Commentary

School Aid Budget Proposals Not That Far Off

Legislature approves 99% of what Whitmer seeks without a tax hike

Tensions are growing high in Lansing around the unresolved state budget. As the end of the fiscal year approaches, the more rhetoric separates itself from reality. The debate about K-12 spending levels is a prime example. The proposed increase in the Legislature’s newly adopted school aid budget is smaller than the governor’s, but that relatively small difference is rarely given proper perspective.

During the summer months, many education and labor officials touted Democratic Gov. Gretchen Whitmer’s request for $523 million more in state education funding as “historic” and “game-changing,” even though the resulting 4% increase is smaller than Gov. Snyder’s boost in school spending just two years ago.

The Republican-led Legislature worked through several versions of its own proposal before agreeing to a school aid budget that would add $387 million in new state funds. The total amount of approved state school aid equals 99% of what the governor requested, without building in extra funds from the governor’s recommended gas tax hike. Adopted as is, the Legislature’s 3% boost would end up being the fourth largest school aid increase since 2001.

In response, Bridge Magazine quoted the unsubstantiated prediction of a Michigan State University researcher: “This budget will assure that Michigan remains 50th among states in the growth of total and per-pupil school funding since the 2002 passage of the No Child Left Behind Act.” What isn’t 50th now cannot “remain” 50th later. While Michigan’s deep, one-state recession last decade put our state’s school funding trend behind many other states, the latest federal numbers show that both Georgia and Idaho ranked lower in per-pupil revenue growth from 2002 to 2016.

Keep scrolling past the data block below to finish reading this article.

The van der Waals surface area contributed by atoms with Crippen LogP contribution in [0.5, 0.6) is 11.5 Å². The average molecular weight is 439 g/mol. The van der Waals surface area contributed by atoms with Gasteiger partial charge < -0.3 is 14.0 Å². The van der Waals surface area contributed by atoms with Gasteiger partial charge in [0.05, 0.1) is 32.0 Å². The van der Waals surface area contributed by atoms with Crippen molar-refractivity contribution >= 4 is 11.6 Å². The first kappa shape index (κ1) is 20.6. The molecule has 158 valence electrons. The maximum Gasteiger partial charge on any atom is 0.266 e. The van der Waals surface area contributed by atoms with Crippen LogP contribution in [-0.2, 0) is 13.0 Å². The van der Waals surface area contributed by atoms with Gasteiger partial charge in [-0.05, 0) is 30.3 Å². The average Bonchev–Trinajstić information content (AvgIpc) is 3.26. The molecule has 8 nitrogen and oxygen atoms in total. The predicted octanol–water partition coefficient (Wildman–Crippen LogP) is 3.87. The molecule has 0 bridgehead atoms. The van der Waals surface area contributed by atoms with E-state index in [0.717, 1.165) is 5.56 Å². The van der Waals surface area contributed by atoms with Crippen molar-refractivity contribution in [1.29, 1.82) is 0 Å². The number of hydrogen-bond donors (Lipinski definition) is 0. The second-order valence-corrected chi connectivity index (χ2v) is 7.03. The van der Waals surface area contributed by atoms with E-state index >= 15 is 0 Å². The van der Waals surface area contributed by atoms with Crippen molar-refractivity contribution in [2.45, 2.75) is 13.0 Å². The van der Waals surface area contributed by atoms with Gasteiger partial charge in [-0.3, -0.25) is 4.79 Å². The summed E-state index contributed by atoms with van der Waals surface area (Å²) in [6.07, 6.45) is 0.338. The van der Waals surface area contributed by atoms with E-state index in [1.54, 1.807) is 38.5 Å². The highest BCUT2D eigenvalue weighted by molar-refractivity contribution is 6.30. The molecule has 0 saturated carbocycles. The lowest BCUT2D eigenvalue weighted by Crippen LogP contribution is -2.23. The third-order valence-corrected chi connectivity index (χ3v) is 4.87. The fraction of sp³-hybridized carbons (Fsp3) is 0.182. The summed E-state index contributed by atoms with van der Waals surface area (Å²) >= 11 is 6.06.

More importantly, the same data shows Michigan ranked 25th, squarely in the middle, with $12,911 in total revenues per student in 2015-16, the latest year for which data are available. Choosing a different baseline than 2002 further deflates this dire claim. Michigan ranks 22nd in per-pupil revenue growth since 2010, for instance.

The $136 million difference between the two remaining budget proposals — more than half of which is accounted for by extra money the governor wants to expand preschool — represents less than 1% of total Michigan school funding.

Other criticisms of the new budget can be challenged without waiting for a crystal ball. Bridge Magazine cited more visceral language from the Van Buren Public Schools superintendent to decry the Legislature’s new school aid proposal: “I feel like I’ve been punched in the gut. This budget is inherently shameful.”

The House Fiscal Agency estimates that the Legislature’s budget would provide Van Buren schools an extra $1.14 million in state funds next year, if its enrollment stays the same. The Wayne County district’s state funding would be less than under Whitmer’s budget, but by only about 1.4%. Like most other districts, Van Buren’s total per-pupil funding has been on the rise in recent years.

Despite misplaced and exaggerated critiques, the latest school aid bill did miss some opportunities to redirect funding in beneficial ways. The Legislature wants to set aside millions of additional dollars for things like subsidies for locally grown produce in school lunches, a state office to oversee various STEM initiatives, software tools from specific vendors and a special website for education job listings. On the other hand, legislators rightly resisted the governor’s proposal to fund cyber school pupils at a lower rate than their peers.

Budgets represent tradeoffs of decisions made with finite resources. Neither school aid proposal provides all that prevailing interests seek, nor allocates dollars to reach the shrinking number of students in the best way possible. Yet in either case, state leaders will once again send significantly more money to public schools.